Thorium based reactors to be ready in a decade

Thorium based reactors to be ready in a decade

Achieving ‘self sufficiency in energy’ was crucial for a large nation like India, said former president of India, Dr A P J Abdul Kalam here on Saturday. As a step in the direction, India was working towards making Thorium based nuclear power reactors operational within a decade, he said.

Addressing the gathering at JSS College of Arts, Science and Commerce here, he said that India had 17 per cent of the worlds population, but only 0.8 per cent of world’s known oil and natural gas resources.

Energy independence had to be achieved by generating power from renewable energy sources, nuclear energy and bio-fuel for transportation sector, he added.

“The country is generating about 7,000 MW of energy from nuclear power plants. With a number of nuclear reactors nearing completion, we will be able to generate 30,000 MW of energy from nuclear sources by 2020,” he said.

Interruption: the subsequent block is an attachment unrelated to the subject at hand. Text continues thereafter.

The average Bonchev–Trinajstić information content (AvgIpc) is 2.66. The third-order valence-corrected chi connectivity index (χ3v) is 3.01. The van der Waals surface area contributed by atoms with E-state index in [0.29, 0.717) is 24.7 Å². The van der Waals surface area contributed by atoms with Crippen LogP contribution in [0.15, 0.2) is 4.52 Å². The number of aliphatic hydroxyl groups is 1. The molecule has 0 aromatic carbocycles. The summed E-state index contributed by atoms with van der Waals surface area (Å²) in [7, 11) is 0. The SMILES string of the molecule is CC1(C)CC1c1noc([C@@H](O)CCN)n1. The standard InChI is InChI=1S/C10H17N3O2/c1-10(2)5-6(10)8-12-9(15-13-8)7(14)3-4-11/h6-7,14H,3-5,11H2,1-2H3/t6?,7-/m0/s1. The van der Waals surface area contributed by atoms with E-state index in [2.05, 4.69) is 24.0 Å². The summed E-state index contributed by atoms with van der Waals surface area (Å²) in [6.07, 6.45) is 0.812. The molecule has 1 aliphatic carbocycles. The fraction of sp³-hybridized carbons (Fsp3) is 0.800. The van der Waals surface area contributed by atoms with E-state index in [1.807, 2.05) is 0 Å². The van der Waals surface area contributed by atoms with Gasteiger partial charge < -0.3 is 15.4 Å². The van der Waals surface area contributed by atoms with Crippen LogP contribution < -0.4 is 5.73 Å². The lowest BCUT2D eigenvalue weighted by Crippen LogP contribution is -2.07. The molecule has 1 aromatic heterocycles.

The department of Atomic Energy had drawn a detailed road map for research, which could accelerate the process of establishing Thorium based power plants. Thorium was available in large quantities in the country and with the help of multiple research institutes development of Thorium based fast breeder reactors was likely to be completed soon, he added.


Speaking on the economic significance of using bio-fuel for transportation, he said that nearly $ 11 billion US dollars of foreign exchange could be saved by adding 20 per cent ethanol or bio-diesel to the fossil fuel based petrol or diesel. “Simultaneously if we succeed in using emulsified fuel for automobiles, which has 25 per cent water, we will be saving nearly $ 14 billion dollars. With the combined effect of bio-fuel and emulsified fuel, we will be able to save Rs 1,00,000 crore annually,” he added.

Water shortage

By 2025, the world population would rise to eight billion and only one billion of them would have sufficient water. About two billion, would have no access to safe water and five per cent would have no access to sanitation.

Shortage of water, both for drinking and farming purposes, could be met by large-scale sea water desalination and pumping the same inland using solar energy and bio-fuels, he said.